Any good teacher strives to leave a lasting influence on their students before they leave the classroom.
For legendary South Brunswick High School teacher and coach Laszlo Nyitrai, who died of cancer on July 6 at the age of 82, the lessons he taught his former students continue to have a profound influence on their lives many years after they saw him last.
"It's really hard to summarize what an extraordinary person he was. Laszlo was a multi-faceted person, intellectually brilliant, very creative and he projected intensity, integrity and so many other values you associate with an iconic leader," said James Zinsmeister, a former soccer player and wrestler for Nyitrai, who is also the school's sports historian and a co-founder of the SBHS Sports Hall of Fame. "There are literally hundreds of people of a certain age who consider Laszlo to be one of their greatest influences. We're talking about 35 years or so with hundreds of boys who would say Mr. Nyitrai. It's extraordinary to have so many people focus on one individual as their primary influence, and that says it all."
Before he left his mark in South Brunswick, Nyitrai's life was nothing short of extraordinary.
In the early 1950's, Nyitrai captained the soccer team at the University of Budapest in his native Hungary. He would go on to wrestle for Hungary in the 1952 Olympics in Helsinki, Finland. Following the Hungarian Revolution in 1956, Nyitrai fled to the United States to escape the Iron Curtain of communism.
"One of the reasons he had so much credibility with us was the difficult life he led," Zinsmeister said. "He fought in the Hungarian uprising, which had such an impact on us as teens to hear someone fought in a revolution, even though we had a vague understanding of communism and its threat to the world. He came here this heavily accented person who rigorously rejected communism, who put his own life in jeopardy to fight it and lost members of his family to it. He fled to the U.S. speaking very little English and he remade himself."
In 1956, Nyitrai started his career as a physical education teacher in Trenton before moving to the district he would call home for the next three decades.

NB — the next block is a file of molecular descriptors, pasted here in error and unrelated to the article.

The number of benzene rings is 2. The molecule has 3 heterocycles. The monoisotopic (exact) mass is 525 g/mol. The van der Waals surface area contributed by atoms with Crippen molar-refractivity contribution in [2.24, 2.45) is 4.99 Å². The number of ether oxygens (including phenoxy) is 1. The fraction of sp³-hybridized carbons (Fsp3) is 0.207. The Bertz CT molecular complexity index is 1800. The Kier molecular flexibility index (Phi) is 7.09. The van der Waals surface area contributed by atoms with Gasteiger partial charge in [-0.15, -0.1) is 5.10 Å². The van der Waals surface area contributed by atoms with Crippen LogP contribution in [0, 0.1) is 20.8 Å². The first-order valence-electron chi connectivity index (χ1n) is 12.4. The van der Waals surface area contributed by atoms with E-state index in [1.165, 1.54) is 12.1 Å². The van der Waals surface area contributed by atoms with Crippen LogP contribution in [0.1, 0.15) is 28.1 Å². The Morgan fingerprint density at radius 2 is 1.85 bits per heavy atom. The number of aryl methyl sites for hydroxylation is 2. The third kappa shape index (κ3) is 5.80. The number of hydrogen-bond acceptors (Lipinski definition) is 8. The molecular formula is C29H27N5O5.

Nyitrai began working as a physical education teacher at South Brunswick High School in 1962. He founded the SBHS wrestling team in 1963 and the soccer team in 1965. He was also a member of the inaugural class of the SBHS Sports Hall of Fame (1999) and is a member of N.J.S.I.A.A. Coaches' Hall of Fame.
In soccer, Nyitrai would amass a career record of 200-104-27, winning Division Championships in 1977, 1979, 1980, 1982, and 1983. In wrestling, he had a career record of 153-53-3, with Delaware Valley League Championships in 1974 and 1975 and Bicentennial Athletic Conference Division Championships in 1980 and 1981.
“Mr. Nyitrai was my wrestling coach for four years at SBHS (1975-79)," said former student Dana M. Breen, who currently works as a Training Specialist, Instructor and Curriculum Developer for the Federal Air Marshal Service. "I was all of about 70 lbs. back in '75 when I had several opportunities to wrestle with the varsity team at the 101 lbs. level. I earned a varsity letter that year. Much of that accomplishment was due to the mentorship and example of Mr. Nyitrai. I remained on that varsity team until I graduated, in many ways because of the excellence of Mr. Nyitrai."
Breen said he still relies on some of Nyitrai's quotes to teach students today. Breen listed some of his favorite (heavily accented) Nyitrai quotes as: